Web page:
“Put to death, therefore, whatever belongs to your earthly nature: sexual immorality, impurity, lust, evil desires and greed, which is idolatry.  Because of these, the wrath of God is coming.  You used to walk in these ways, in the life you once lived.  But now you must rid yourselves of all such things as these: anger, rage, malice, slander, and filthy language from your lips.  Do not lie to each other, since you have taken off your old self with its practices and have put on the new self, which is being renewed in knowledge in the image of its Creator.”

LWAYG: Finishing Strong – Mark Was a Late Bloomer

I love the little-known story of John Mark, who’s better known to us simply as Mark.  He ended up being the first person to ever write a biography on Jesus, more commonly known as the “Gospel of Mark.”  But he didn’t start out so strong.

Mark was a young man and probably wasn’t married yet, so he still lived in his family’s house where the early church met (Acts 12:12).  When Paul and Barnabas are sent out on the first missions trip ever, Mark goes with them.  Then we read,“Some time later Paul said to Barnabas, ‘Let us go back and visit the brothers in all the towns where we preached the word of the Lord and see how they are doing.’ Barnabas wanted to take John, also called Mark, with them, but Paul did not think it wise to take him, because he had deserted them in Pamphylia and had not continued with them in the work. They had such a sharp disagreement that they parted company. Barnabas took Mark and sailed for Cyprus.” (Acts 15:36–39)

We don’t know why Mark “deserted” them.  Maybe he missed his bed, or his mom’s home-cooking?  Maybe he didn’t realize this was going to be such a long mission trip?  Or maybe he simply got fearful and wasn’t ready for it, so he left his team to go on without him while he returned home.  Regardless of his reasons for leaving, it didn’t sit well with his team… especially with Paul.

So when Barnabas (whose name means “Son of Encouragement”) wants to bring Mark with them on the second mission trip, Paul won’t even consider it.  But there’s something about Mark that keeps Barnabas from giving up on him (Colossians 4:10 tells us that they’re cousins, but it seems like there’s more going on here than family sticking up for each other).  Barnabas refuses to hold Mark’s failure against him, but I have a strong gut-feeling they had a very honest conversation before leaving together for Cyprus.

Years later, while Paul was in prison and near the end of his life he wrote this: “Only Luke is with me. Get Mark and bring him with you, because he is helpful to me in my ministry” (2 Timothy 4:11).  Paul realized he was wrong about Mark, and their friendship was restored.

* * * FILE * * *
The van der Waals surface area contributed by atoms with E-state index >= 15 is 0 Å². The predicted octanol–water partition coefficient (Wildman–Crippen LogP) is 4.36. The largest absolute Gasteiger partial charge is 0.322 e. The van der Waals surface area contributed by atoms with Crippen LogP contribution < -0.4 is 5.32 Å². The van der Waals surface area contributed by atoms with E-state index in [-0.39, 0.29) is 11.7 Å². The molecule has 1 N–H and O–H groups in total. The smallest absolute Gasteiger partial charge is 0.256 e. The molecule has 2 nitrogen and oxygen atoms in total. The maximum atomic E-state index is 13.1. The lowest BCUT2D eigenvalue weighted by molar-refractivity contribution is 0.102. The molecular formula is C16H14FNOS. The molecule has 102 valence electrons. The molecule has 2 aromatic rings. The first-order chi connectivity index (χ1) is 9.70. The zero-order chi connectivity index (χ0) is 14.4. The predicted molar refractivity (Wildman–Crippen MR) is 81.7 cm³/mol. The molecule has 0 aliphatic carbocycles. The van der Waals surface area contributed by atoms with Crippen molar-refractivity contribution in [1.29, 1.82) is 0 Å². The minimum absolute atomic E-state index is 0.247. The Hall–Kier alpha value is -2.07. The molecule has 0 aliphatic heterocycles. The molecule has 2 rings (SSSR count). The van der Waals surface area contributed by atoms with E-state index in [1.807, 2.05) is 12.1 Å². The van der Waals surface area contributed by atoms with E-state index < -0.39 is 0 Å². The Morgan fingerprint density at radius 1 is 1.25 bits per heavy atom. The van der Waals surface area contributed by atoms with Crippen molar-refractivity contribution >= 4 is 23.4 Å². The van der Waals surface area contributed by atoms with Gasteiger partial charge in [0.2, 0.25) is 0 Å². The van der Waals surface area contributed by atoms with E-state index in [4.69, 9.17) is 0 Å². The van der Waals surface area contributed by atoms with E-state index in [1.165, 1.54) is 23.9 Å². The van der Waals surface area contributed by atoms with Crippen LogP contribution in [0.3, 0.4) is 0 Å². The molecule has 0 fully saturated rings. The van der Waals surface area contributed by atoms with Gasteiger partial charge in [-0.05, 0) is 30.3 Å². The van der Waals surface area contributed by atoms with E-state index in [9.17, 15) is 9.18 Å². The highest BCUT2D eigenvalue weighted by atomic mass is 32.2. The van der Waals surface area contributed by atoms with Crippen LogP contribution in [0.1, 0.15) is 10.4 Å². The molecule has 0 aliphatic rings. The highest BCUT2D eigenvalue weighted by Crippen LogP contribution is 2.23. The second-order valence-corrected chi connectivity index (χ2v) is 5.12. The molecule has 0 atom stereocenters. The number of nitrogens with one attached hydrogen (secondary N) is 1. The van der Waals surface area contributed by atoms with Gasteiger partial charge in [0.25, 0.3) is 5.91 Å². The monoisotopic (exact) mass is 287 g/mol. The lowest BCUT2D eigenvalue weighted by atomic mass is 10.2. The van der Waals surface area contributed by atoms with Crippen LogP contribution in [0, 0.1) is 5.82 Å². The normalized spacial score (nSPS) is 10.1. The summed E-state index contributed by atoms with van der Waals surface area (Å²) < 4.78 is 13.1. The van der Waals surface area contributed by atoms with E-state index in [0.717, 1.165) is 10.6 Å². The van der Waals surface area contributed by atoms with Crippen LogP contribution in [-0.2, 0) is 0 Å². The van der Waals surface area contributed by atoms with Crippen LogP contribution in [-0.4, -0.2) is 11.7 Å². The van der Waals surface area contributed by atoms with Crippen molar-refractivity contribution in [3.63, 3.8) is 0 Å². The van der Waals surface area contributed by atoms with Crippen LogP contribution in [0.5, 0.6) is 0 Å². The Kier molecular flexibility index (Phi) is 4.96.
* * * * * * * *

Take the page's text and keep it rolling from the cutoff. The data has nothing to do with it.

Imagine what might have happened if Barnabas decided that Mark wasn’t worth the argument with Paul and gave in to Paul’s desire to leave Mark behind.  We probably wouldn’t have the Gospel of Mark, which biblical scholars agree was used as the template and foundation for Matthew and Luke’s Gospels.  Our Bible would look different if this little-known story had ended differently. God is good!

A few questions:

  • Who do you identify with most in this story: Paul, Barnabas, or Mark?
  • Would you have taken Mark with you if you were in constant danger of persecution and martyrdom if you weren’t sure you could trust him to “get your back?”
  • Are your friends more like Barnabas or like Paul? Do they kick you when you’re down and remind you how you’ve failed in the past, or do they help pick you up and make you stronger?
  • Who’s your Barnabas? It’s important for all of us to have someone in our lives who is more spiritually mature than we are who we can talk to and ask questions… and we’re ok with them asking us hard questions too!
  • Who’s your Mark? It’s also important for all of us to realize that there’s always someone we could be ministering to.  If you’re in Junior High then try calling an elementary school kid and saying, “Hi, I was wondering how I could pray for you today.”  If you’re in High School, try doing that to a Junior High student.

Mark “Finished Strong” because he had a very “Healthy Friendship” with his cousin Barnabas.  Your friends really do make a huge impact on your life – are your friends picking you up when you’re down, or are they the ones knocking you down to begin with?  And what about you – who are you picking up or knocking down?  Remember that your friendships really do help determine the direction and quality of your life.

iTunes Top 10: Do You Realize What You’re Listening To?

I’m really excited for an upcoming series in January we’ll be going through in Youth Group on evaluating our media choices (What do we watch & listen to?).  So in preparation I’ve been spending time being intentional about listening to what songs are saying and what they’re encouraging me to do/think/feel.  This is a great practice for all of us to do with the music we’re listening to (whether it’s “Christian music” or not).

Here’s a link to Jonathan McKee’s blog where he briefly breaks down the top 10 songs currently on iTunes.  This is really worth a look, check it out here: “The Content Behind the Top Ten.”

  • Do you really know what you’re listening to?
  • Parents, do you know what your kids are listening to?
  • If your music suddenly became a magazine, would you leave it on your coffee table for whoever to open up and take a look?  What’s the difference?

LWAYG: Finishing Strong – David’s (Lack of) Moral Boundaries

Once upon a time there was a King named David.  He was chosen by God directly to be the king because “was a man after the God’s own heart.”  He trusted and obeyed God in all things… for the most part.  Here’s the rest of the story:

“In the spring, at the time when kings go off to war, David sent Joab out with the king’s men and the whole Israelite army. They destroyed the Ammonites and besieged Rabbah. But David remained in Jerusalem.  One evening David got up from his bed and walked around on the roof of the palace. From the roof he saw a woman bathing. The woman was very beautiful, and David sent someone to find out about her. The man said, “Isn’t this Bathsheba, the daughter of Eliam and the wife of Uriah the Hittite?” Then David sent messengers to get her. She came to him, and he slept with her. (She had purified herself from her uncleanness.) Then she went back home. The woman conceived and sent word to David, saying, “I am pregnant.””  (2 Samuel 11:1–5)